One of my colleagues, Christy, is a mom with a 2 year old baby girl and a 6 year old little boy. In what has to be every parent’s worst nightmare, her little boy Bryant has just been diagnosed with fairly advanced cancer – acute, stage III lymphoblastic lymphoma.
This weekend they flew down here to Seattle, and Bryant was admitted to Seattle Children’s Hospital. The parents are staying in the amazing Ronald McDonald House, and their lives are governed, now, by hospital visiting hours, doctors’ rounds and chemotheraphy schedules.
Apparently the long term survival rate for this type of cancer is quite high, even at Stage III or IV – some references give the average patient 75-90% odds of beating the disease. That’s great news, as long as you’re not one of the 10-25% who has issues. For more information, and to support research toward a cure for everyone, go to the Leukemia and Lymphoma Foundation.
From my reading, typical treatment is chemotherapy, both intravenously and via injection into the spinal canal, for up to 18-24 months. It can also include radiation therapy, depending on the symptoms. That’s an awful lot to put a little six year old, 55-lb body and spirit through!
I can’t even begin to imagine what they are feeling. It must be overwhelmingly difficult for a mother to remain cheerful, matter-of-fact and courageous for the child, in the face of her worst fears.
I’ve sat bedside vigil with both of my children as they’ve been hospitalized with serious medical issues – asthma and epilepsy, respectively – but both have been fairly immediately treatable and neither of those medical conditions have the grave burden of terrifying prognosis and long, arduous, invasive treatment. I would be cheerful and positive in the room with them, but the sight of my once-healthy son, pale and raccoon-eyed, painfully dragging an oxygen canister down the hall with him to the pediatric play area reduced me to tears in the bathroom more than once.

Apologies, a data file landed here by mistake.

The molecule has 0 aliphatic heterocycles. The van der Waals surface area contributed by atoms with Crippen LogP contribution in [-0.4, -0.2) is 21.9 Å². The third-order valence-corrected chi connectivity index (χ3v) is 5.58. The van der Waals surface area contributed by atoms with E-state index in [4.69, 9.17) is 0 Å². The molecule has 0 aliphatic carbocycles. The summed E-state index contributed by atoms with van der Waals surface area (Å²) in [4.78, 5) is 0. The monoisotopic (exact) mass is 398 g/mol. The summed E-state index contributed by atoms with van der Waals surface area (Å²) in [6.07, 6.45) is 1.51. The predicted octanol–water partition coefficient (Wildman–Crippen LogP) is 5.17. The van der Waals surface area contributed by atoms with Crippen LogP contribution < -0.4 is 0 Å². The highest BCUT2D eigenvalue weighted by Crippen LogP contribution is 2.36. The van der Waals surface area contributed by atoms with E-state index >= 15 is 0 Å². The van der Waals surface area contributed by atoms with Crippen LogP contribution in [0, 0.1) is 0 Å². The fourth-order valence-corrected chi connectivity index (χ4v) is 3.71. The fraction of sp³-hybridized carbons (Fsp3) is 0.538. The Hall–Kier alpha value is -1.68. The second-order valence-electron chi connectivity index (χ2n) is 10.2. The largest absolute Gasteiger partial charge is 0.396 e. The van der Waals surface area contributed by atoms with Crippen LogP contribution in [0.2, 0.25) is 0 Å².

I personally tend to fight my fear, find hope, and feel a sense of control in information. I’m sure that Children’s Hospital is a great place, it has a very solid reputation, but at best hospitals are bureaucratic, ponderous and miserly with information. You can spend all day, hours building on hours, waiting without a bathroom break for a really critical detail that never ends up in your hands. I hope they receive the best support in the world from the medical staff at Children’s Hospital – answers to their questions, hope for their fears, and the physical assistance they need to make it through this long ordeal.
As a mom, I wish Christy all the courage, grace and hope in the world. I want her to feel free to question, cry, pray, and shout at the heavens when she needs to; hopefully, she can find some space where she can do just that.
Most importantly, I wish them well, in the most literal sense of the word.